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What about Wernicke's encephalopathy, and Korsakoff's syndrome?
And I happen to be looking for a full list of the aetiology of dementia. Would be very grateful for any pointers/links to such a list.
With regards to disorientation I'm taking the week part out of time - it's disorientation to not know the day of the week, maybe day of the month, but how many people can tell you which week of the year it is?
Cerebral Health Website
As director of the cerebralhealth.com website, I would like to offer an appeal to the editors of this page to include a link to either the homepage at http://www.cerebralhealth.com or to the Brain Research and Information Network (B.R.A.I.N.) at http://www.cerebralhealth.com/neuroscienceresearch.php
Need Help Identifying Whether There is a Typo
In the section on "Progressive supranuclear palsy", in the sentence 'The person may also have certain "frontal lobe signs" such as perseveration, a grasp reflex and utilization behavior (the need to use an object once you see it)', I'm not sure if there is supposed to be a comma after 'grasp reflex' and before 'and utilization behavior'. I have been noticing a large amount of missing commas (e.g., "one, two and three" as opposed to "one, two, and three"), but for this particular instance, I'm not sure if 'grasp reflex' and 'utilization behavior' go together. I don't think they do, and I think the comma is supposed to be there, but I don't want to add it in case I'm wrong, because I don't know enough about either one of those topics to be sure whether or not they go together. This is why that extra comma is important, and this is why not including it can be misleading, and this is why I have been adding it everywhere I see it missing when it is grammatically necessary. Anyone have any insight? Thanks! 18.104.22.168 (talk) 07:50, 21 November 2015 (UTC)
- This is actually a style issue, as explained in our article on the Oxford comma. The relevant Wikipedia policy is explained at MOS:OXFORD. The bottom line is that each article can choose whether it wants to use "serial commas", but within any given article we should try to be consistent. Changing the style of an article should be avoided unless clear consensus is gained beforehand. Looie496 (talk) 12:43, 21 November 2015 (UTC)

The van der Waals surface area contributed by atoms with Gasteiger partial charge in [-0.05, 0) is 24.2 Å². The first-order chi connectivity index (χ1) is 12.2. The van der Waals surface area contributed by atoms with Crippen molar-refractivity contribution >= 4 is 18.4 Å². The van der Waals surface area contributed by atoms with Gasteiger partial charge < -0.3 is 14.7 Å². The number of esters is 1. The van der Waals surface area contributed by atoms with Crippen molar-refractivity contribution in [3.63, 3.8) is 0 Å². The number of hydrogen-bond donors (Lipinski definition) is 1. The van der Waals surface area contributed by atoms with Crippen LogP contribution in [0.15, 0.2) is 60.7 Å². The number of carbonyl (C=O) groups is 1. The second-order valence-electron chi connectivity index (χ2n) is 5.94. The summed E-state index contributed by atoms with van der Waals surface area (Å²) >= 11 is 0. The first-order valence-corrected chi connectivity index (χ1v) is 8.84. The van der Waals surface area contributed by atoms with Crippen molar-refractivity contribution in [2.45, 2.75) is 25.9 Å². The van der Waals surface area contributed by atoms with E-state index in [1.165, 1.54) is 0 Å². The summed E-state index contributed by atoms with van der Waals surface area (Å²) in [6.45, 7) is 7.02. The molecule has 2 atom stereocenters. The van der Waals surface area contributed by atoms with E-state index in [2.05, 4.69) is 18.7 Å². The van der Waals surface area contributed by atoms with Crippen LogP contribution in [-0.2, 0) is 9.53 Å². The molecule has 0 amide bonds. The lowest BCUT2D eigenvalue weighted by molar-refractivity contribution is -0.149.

Possible Rewording of "Eating Difficulties" Section?
In the first part, it mentions that feeding tubes are associated with a few things (need for chemical/physical restraints, possibility of pressure ulcers, etc.), and then just two or so sentences later, it says possible risks are (and then restates everything that it said above). To me, this seems redundant and seems that it should be reworded. I can't really think of a better way to word it, but if anyone else agrees with me, please try and find a way to make this section better. Thanks! 22.214.171.124 (talk) 08:30, 21 November 2015 (UTC)
"A person's consciousness is not affected."
I can read that quote but it's simply not true. The article associates all these symptoms with dementia, and most of them would not occur without changes to consciousness: "Agitation, Depression, Anxiety, Abnormal motor behavior, Elated mood, Irritability, Apathy, Disinhibition and impulsivity, Delusions (often believing people are stealing from them) or hallucinations"
Lewy-body dementia, in particular, is associated with profound changes in consciousness: "Disturbances of consciousness, including fluctuations in attention and awareness, are a common and clinically important symptom in dementia with Lewy bodies (DLB)." (http://www.ncbi.nlm.nih.gov/pubmed/12435378) 126.96.36.199 (talk)